Saturday, March 08, 2008

The Carnegie Report: Can Legal Education Be Reformed?

Stephen Griffin

This semester I helped sponsor a faculty reading group at Tulane to go through Educating Lawyers, the much-noted Carnegie Report on legal education. I imagine other law schools have been doing the same thing, reading the report in an earnest way. Our faculty group was intrigued, but mostly unimpressed by the tone and substance of the report. Some were put off by the jargon from the world of learning theory, others by the implicit assumption that every student is looking for the same sort of experience in law school. I was somewhat disappointed by the failure to use more examples from the 16 law schools the Carnegie group visited in the course of their study. For all this effort, the two schools employed most often to illustrate the points of the report were NYU and CUNY. I suspect the usage of these schools as examples of the best in legal education will prove problematic for many law professors. While I have the utmost respect for NYU, where I taught in the Lawyering program in its first phase (when Tony Amsterdam was in charge), that program requires enormous resources and is beyond the capacity of most law schools. I can’t comment on CUNY except to say the examples in the report were so at odds with how Tulane has developed its upper-level curriculum so as to make them unusable for our faculty.

In reading around on the web for reactions to the report, I note many seem to absorb the report’s emphasis on weaving practice skills into legal education but ignore the points made about emphasizing a moral orientation/values of professionalism and the cogent critique of that most hoary means of assessment, the law school final examination. Apparently there is no other form of professional education that relies on a single means of assessment at the end of the semester. I’ve never been a fan of finals, but that makes me an outlier among my peers.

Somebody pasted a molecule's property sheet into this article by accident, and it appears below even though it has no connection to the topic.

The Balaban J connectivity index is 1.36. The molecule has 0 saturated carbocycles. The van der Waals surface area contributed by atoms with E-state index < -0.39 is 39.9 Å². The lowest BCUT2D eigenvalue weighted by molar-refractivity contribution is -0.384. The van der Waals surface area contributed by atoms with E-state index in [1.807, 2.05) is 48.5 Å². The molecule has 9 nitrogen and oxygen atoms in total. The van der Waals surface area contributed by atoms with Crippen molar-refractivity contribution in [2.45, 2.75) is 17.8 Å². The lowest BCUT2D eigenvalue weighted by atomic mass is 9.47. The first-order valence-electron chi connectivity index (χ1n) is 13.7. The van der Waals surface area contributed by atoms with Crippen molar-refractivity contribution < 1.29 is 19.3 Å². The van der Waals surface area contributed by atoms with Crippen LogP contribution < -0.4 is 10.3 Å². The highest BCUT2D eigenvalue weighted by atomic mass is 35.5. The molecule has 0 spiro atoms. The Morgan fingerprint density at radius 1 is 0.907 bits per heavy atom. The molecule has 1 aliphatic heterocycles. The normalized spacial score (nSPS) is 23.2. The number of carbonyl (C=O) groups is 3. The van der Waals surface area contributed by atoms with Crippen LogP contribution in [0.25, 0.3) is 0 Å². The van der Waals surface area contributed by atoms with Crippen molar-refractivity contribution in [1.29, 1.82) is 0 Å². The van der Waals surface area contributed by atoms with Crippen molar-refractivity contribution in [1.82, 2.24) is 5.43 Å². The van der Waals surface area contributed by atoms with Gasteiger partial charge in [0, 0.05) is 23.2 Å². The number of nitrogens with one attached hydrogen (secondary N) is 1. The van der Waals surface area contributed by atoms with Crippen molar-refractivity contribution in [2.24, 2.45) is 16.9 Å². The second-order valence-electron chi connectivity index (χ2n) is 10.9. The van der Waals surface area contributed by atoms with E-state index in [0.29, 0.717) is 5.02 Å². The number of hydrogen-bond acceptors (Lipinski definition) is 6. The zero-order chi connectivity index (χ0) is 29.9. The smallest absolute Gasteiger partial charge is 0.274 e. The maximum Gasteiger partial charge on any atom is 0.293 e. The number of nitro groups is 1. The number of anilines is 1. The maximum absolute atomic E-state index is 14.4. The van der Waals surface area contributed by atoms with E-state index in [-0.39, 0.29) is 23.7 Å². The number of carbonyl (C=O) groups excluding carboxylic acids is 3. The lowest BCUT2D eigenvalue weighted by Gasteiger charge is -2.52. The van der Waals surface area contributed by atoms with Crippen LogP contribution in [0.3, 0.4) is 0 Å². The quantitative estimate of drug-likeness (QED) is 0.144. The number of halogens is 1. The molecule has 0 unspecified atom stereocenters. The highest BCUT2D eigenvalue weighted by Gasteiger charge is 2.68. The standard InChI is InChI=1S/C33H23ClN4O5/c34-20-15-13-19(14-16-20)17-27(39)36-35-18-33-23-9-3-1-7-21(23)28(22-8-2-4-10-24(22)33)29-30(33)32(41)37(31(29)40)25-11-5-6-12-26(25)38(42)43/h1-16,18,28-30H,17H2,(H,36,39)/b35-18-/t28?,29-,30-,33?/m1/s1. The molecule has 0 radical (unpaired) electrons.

The Carnegie Report has a twin, the Best Practices for Legal Education volume written by Roy Stuckey “and others.” I’ll report in when we finish it, but I’m not sanguine that my colleagues will have a more favorable reaction. One of the thrusts of both volumes is that it is basically a mistake to center the upper-level curriculum around ever more epicycles of advanced courses in highly specialized areas of law. But that’s exactly the strategy Tulane has employed over the years (and with some success!) in areas such as admiralty, environmental law, and comparative law. On the other hand, we do have five clinics we are proud of, and clinical education is certainly approved of by both reports. But that leads immediately to the old debate over clinics, their cost and low student/faculty ratios pose problems in terms of other things the school could be doing.

A final point concerning Carnegie is that some of my colleagues saw it as yet another ABA “unfunded mandate” waiting in the wings. This points up a real problem with the report. To its credit, the report early on identifies some external factors which limit the extent to which law schools can change the way they educate. But as the report proceeds and draws conclusions, these external factors vanish, leaving the impression that if law schools fail to change, it will be because of a failure of will, not that the report was calling for changes that involve substantial resources most law schools simply don’t have.


Online Bachelors Degree

To the adult educator all this means a need for more efficient and effective courseware. We need to put our creative thinking hat on and challenge ourselves and our employer to pilot new approaches. This is not an impossible task, it is a new reality. Greater productivity brought by education and innovation are the only weapon against off shoring. Yet this weapon is a hidden “diamond in the rough”, in George French’s words, as it might bring great new opportunities………….

legal education

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